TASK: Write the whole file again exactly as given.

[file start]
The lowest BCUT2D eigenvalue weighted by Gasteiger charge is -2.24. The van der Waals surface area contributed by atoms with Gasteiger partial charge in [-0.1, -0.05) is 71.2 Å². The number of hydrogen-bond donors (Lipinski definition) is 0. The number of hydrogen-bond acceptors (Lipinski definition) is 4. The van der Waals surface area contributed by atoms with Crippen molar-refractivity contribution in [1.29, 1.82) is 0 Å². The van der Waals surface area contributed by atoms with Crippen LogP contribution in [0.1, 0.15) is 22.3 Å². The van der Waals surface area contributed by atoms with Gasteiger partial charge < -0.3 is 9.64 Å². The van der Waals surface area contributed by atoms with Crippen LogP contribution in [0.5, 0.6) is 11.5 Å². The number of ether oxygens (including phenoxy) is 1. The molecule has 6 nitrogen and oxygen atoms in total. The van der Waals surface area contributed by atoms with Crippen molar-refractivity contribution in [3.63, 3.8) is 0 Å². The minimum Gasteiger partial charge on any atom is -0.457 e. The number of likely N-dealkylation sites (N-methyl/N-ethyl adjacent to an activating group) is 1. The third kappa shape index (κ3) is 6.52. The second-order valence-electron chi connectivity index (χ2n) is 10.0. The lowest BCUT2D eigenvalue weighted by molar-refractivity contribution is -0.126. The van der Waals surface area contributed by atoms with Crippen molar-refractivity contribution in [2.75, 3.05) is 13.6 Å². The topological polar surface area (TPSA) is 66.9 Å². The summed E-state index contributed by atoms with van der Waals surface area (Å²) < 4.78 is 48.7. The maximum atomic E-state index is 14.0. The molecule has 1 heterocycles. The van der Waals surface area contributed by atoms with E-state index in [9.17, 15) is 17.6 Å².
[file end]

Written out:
The lowest BCUT2D eigenvalue weighted by Gasteiger charge is -2.24. The van der Waals surface area contributed by atoms with Gasteiger partial charge in [-0.1, -0.05) is 71.2 Å². The number of hydrogen-bond donors (Lipinski definition) is 0. The number of hydrogen-bond acceptors (Lipinski definition) is 4. The van der Waals surface area contributed by atoms with Crippen molar-refractivity contribution in [1.29, 1.82) is 0 Å². The van der Waals surface area contributed by atoms with Crippen LogP contribution in [0.1, 0.15) is 22.3 Å². The van der Waals surface area contributed by atoms with Gasteiger partial charge < -0.3 is 9.64 Å². The van der Waals surface area contributed by atoms with Crippen LogP contribution in [0.5, 0.6) is 11.5 Å². The number of ether oxygens (including phenoxy) is 1. The molecule has 6 nitrogen and oxygen atoms in total. The van der Waals surface area contributed by atoms with Crippen molar-refractivity contribution in [3.63, 3.8) is 0 Å². The minimum Gasteiger partial charge on any atom is -0.457 e. The number of likely N-dealkylation sites (N-methyl/N-ethyl adjacent to an activating group) is 1. The third kappa shape index (κ3) is 6.52. The second-order valence-electron chi connectivity index (χ2n) is 10.0. The lowest BCUT2D eigenvalue weighted by molar-refractivity contribution is -0.126. The van der Waals surface area contributed by atoms with Crippen molar-refractivity contribution in [2.75, 3.05) is 13.6 Å². The topological polar surface area (TPSA) is 66.9 Å². The summed E-state index contributed by atoms with van der Waals surface area (Å²) < 4.78 is 48.7. The maximum atomic E-state index is 14.0. The molecule has 1 heterocycles. The van der Waals surface area contributed by atoms with E-state index in [9.17, 15) is 17.6 Å².